What are the essential formal qualities of socialism, and how may those forms be translated by migrants in new national-social contexts in which alternative economic values prevail? My study considers the intersecting careers of a cohort of entrepreneurial socialists who formed their beliefs and practiced their professions in the new republics of post-Habsburg Central Europe: the sociologist Paul Lazarsfeld, the architect Victor Gruen, and the artist-designer László Moholy-Nagy. Having come of age during the period of interwar socialist experimentation in Vienna, Budapest, and Berlin, they arrived in the U.S. as refugees from Nazism during the New Deal era of the 1930s, a time of extraordinary openness to social-democratic thinking. While the critical theorists of Max Horkheimer’s Institute of Social Research—Lazarsfeld’s fellow exiles at Columbia University—have become known to intellectual historians as the chief antagonists of twentieth-century consumer capitalism, the émigrés I consider in this project became the unlikely avatars of European-style social democracy in the “free enterprise” culture of American business. They interpreted the research methods, pedagogical techniques, and urban values they had acquired in a social-democratic cultural context for the American system. Their socialistic Weltanschauung was fundamental, I argue, to some of their most important works in the U.S., including the suburban shopping center, the “focus” group, and a new Bauhaus school of design in Chicago.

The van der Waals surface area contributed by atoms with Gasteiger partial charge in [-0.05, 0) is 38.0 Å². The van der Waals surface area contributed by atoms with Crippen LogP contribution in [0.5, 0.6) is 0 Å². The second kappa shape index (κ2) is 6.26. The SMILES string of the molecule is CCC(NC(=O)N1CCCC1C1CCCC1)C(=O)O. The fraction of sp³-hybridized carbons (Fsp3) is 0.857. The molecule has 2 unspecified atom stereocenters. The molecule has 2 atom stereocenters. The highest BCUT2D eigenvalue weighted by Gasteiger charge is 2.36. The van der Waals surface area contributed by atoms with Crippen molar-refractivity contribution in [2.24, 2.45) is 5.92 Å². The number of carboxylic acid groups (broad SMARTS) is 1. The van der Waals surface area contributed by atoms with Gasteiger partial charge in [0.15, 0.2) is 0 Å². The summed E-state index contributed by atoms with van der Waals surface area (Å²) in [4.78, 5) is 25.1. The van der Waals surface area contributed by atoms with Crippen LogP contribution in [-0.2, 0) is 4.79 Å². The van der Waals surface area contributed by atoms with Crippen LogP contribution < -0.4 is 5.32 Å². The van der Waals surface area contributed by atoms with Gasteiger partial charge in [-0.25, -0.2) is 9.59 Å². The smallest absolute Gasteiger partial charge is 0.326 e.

Wednesday, October 30, 2019, 11:00 am – 1:00 pm